Helicobacter pylori, antibodies
Helicobacter pylori lives on the surface of the stomach lining. The bacterium has developed means of surviving in the acidic environment of the stomach. Helicobacter pylori is usually contracted in childhood, often from person to person, but the exact route of transmission is unknown. Even though Helicobacter pylori is extremely common, it was not identified until the 1980s. The prevalence of Helicobacter pylori is connected to the general level of hygiene. For this reason, its incidence rate is in direct proportion to age groups in Finland. About half of the members of older generations have Helicobacter pylori. In those born after 1990, fewer than 10% have Helicobacter pylori.
The infection does not usually display symptoms. Therefore, upper abdominal issues are only rarely caused by Helicobacter pylori. Helicobacter pylori may result in gastritis and lead to the development of a duodenal or peptic ulcer in 10–20% of the cases. The risk of gastric cancer is also about 2–6 times higher in those infected with Helicobacter pylori. A Helicobacter infection may be connected to iron deficiency anaemia.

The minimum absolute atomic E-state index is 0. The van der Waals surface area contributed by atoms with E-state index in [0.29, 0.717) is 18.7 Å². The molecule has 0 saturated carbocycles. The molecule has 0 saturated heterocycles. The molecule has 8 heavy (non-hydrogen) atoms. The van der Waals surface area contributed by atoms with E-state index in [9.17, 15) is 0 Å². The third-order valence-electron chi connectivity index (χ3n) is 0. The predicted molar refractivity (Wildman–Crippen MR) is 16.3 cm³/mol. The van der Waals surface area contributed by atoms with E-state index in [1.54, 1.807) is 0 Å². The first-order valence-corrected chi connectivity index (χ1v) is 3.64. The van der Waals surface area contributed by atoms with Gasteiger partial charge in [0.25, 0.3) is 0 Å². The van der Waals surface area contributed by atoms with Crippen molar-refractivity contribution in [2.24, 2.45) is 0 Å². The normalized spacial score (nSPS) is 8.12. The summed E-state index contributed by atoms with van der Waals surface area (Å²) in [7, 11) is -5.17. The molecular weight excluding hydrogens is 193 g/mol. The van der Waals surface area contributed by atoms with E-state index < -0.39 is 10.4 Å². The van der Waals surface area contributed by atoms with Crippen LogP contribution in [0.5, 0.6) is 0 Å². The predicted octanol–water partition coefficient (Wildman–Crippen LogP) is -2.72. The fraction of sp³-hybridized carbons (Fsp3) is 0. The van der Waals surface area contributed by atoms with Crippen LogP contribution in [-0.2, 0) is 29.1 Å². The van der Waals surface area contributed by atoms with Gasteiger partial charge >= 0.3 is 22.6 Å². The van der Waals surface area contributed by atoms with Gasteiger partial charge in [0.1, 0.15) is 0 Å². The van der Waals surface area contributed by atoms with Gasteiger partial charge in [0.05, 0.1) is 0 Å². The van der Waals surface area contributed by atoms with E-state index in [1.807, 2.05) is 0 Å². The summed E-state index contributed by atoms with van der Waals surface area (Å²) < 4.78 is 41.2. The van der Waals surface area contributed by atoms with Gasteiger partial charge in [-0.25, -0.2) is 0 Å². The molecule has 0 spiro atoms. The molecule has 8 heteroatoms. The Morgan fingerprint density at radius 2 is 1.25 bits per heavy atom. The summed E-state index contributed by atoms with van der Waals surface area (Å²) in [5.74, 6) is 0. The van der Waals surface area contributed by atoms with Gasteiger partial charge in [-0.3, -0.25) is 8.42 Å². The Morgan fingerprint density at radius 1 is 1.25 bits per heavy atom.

An infection can be verified by measuring the antibodies formed by the body if Helicobacter pylori is present. The test is called HepyAb.
When should Helicobacter pylori be measured?
A Helicobacter pylori infection may be connected to the following symptoms and disorders:
- duodenal or peptic ulcer
- ambiguous stomach symptoms, such as undulating stomach pain, nausea, burping, feeling full or bloating
- Inexplicable weight loss
- Bloody or black stool
- Blood in vomit or vomit resembling coffee grounds.
What does the HepyAb test measure?
The test is used to verify whether the person has antibodies caused by Helicobacter pylori.
How to interpret the HepyAb test result?
Normally, the result is:
Please contact your physician or other healthcare professional if you suspect an illness or need help interpreting the results.
Read more about defining reference values.
What can cause elevated levels in the HepyAb?
Positive, in other words elevated, Helicobacter pylori antibodies indicate that the bacteria are active in the body. The antibodies remain elevated for a long time, despite treatment.
Successful eviction treatment reduces the antibody levels from the levels preceding the treatment (a decrease of 40–60% about 4–6 months after treatment). After this, the antibodies may remain elevated for a long time.
What can cause decreased levels in the HepyAb?
The value cannot be decreased. A healthy person does not have a Helicobacter pylori infection, in which case antibodies are not formed.
SYNLAB test list: Helicobacter pylori, antibodies (3950 S-HepyAb, 3954 HepyAbG, 3953 HepyAbA) https://www2.synlab.fi/laboratoriokasikirja/tutkimuskuvaukset/helicobacter-pylori-igg/
Lab Tests Online: Helicobacter pylori (H. pylori) Testing https://labtestsonline.org/tests/helicobacter-pylori-h-pylori-testing
Tunturi S. Helikobakteeri. Duodecim Terveyskirjasto. 21 January 2021 https://www.terveyskirjasto.fi/dlk00019/helikobakteeri?q=helicobakteeri (cited 30 April 21)
Fasting is not required
This examination does not require fasting